Brandeis and the Andrea and Charles Bronfman Philanthropies offered a two-year visiting professorship and a book deal to the person who could come up with the best proposal for a book that would transform the way Jews think about themselves and Judaism.
Kurtzer's book would be a combined history, theological statement and prescription for programming that can help Jews access their history through text study to create meaningful Jewish experiences, Kurtzer said Sunday at a Brandeis symposium for the five finalists in the competition. The open competition garnered 231 applicants.
That's right, text study! Because that idea is totally different from almost every other book that every other Jew has ever written. Ever.
Or, to quote my good friend Sam: "The problem with [insert would-be revolutionary Jewish thinker here] is that they think text study is going to save the Jewish people. It won't."
This is particularly irritating because it sounds like they actually had some interesting-and, God forbid- different finalists making the rounds in this contest:
The finalists and the titles of their proposals are:
- Ariel Beery, founder and publisher of PresenTense magazine, “Translating Judaism for the Post-Digital Age.”
- Rabbi Shmuley Boteach, founder and executive director of the Jewish Values Network, “Bring Judaism to the Mainstream.”
- Anita Diamant, writer, “Minhag America.”
- Yehuda Kurtzer, doctoral candidate in Jewish studies at Harvard University, “The Sacred Task of Rebuilding Jewish Memory.”
- Saul Singer, Jerusalem Post editorial page editor and columnist, “From Survival to Purpose.”
Beery calls his proposal “an extension and a reflection” of work he does at PresenTense, including a consulting group and an institute for social entrepreneurs. Dividing his time between Israel and the U.S., he sees a similarity between the challenges of Jewish life “in the information age” and those posed by political sovereignty. “How does one define community in an age when communication is instant and not geographically based?”
Rabbi Boteach’s proposal is an extension of his prior work in England and this country — bringing Jewish values and practices to wider society, for the sake of Jews and non-Jews. An extant Jewish perspective “perpetuates the lie that there is a Jewish community and a non-Jewish community,” he says. “The truth is that Jewish wisdom is for all people, that Jewish values are universal. We have to make Judaism mainstream.”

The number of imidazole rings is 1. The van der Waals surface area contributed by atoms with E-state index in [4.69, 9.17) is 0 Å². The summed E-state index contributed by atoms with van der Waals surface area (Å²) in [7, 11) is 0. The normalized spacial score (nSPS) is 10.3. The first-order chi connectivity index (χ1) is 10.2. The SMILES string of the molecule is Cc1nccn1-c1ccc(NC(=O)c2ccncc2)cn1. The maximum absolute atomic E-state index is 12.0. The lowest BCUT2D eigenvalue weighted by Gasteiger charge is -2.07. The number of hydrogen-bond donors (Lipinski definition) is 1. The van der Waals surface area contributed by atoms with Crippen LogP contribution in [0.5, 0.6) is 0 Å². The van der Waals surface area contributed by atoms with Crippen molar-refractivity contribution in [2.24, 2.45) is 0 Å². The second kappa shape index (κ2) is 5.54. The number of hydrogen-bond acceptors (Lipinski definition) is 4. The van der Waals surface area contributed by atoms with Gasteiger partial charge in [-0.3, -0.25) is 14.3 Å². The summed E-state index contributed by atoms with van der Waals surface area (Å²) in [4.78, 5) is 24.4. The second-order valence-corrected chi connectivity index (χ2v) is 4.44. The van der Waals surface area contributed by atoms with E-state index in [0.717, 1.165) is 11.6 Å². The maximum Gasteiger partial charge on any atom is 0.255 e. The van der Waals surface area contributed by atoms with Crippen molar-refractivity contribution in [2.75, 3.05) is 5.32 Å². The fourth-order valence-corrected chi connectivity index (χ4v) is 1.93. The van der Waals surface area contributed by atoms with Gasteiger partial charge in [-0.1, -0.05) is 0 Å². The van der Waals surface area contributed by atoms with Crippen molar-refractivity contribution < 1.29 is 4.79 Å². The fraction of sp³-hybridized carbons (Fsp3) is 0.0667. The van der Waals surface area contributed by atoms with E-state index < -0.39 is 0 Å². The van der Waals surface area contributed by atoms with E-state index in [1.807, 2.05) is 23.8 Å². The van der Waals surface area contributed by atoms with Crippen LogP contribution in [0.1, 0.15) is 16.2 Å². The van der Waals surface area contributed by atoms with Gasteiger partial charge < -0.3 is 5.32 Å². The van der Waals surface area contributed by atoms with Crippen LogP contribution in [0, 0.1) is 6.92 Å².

The proposal of Diamant, best known for her novel “The Red Tent,” focuses on what she considers the unique accomplishments — such as the equality of women in organized Jewish life, the growing role of arts and culture, the increased value of advanced Jewish learning — in the American Jewish community. She says she seeks to document, to “articulate,” the importance of “this chapter in Jewish history.”
Kurtzer’s proposal focuses on “a new paradigm” — the role that Jewish memory plays in the revitalization of Jewish life in contemporary America, particularly how “progressive” parts of the community draw on “traditional Jewish models” like prayer and textual study. “Jews are reclaiming the mantle of memory,” he says. “The Gemara [the main part of the Talmud] has never been more popular in the liberal [Jewish] world.”
Singer, who made aliyah from the U.S. in 1994, proposes that Jews actively seek converts, to increase the size of the Jewish community and to stress Jews’ role as a “Light Unto the Nations." Conversion was an accepted and successful part of Jewish life until Jews went into extended exile 2,000 years ago. “We have to realize we’re not in exile anymore,” he says. “Jews need to switch from survival to purpose.”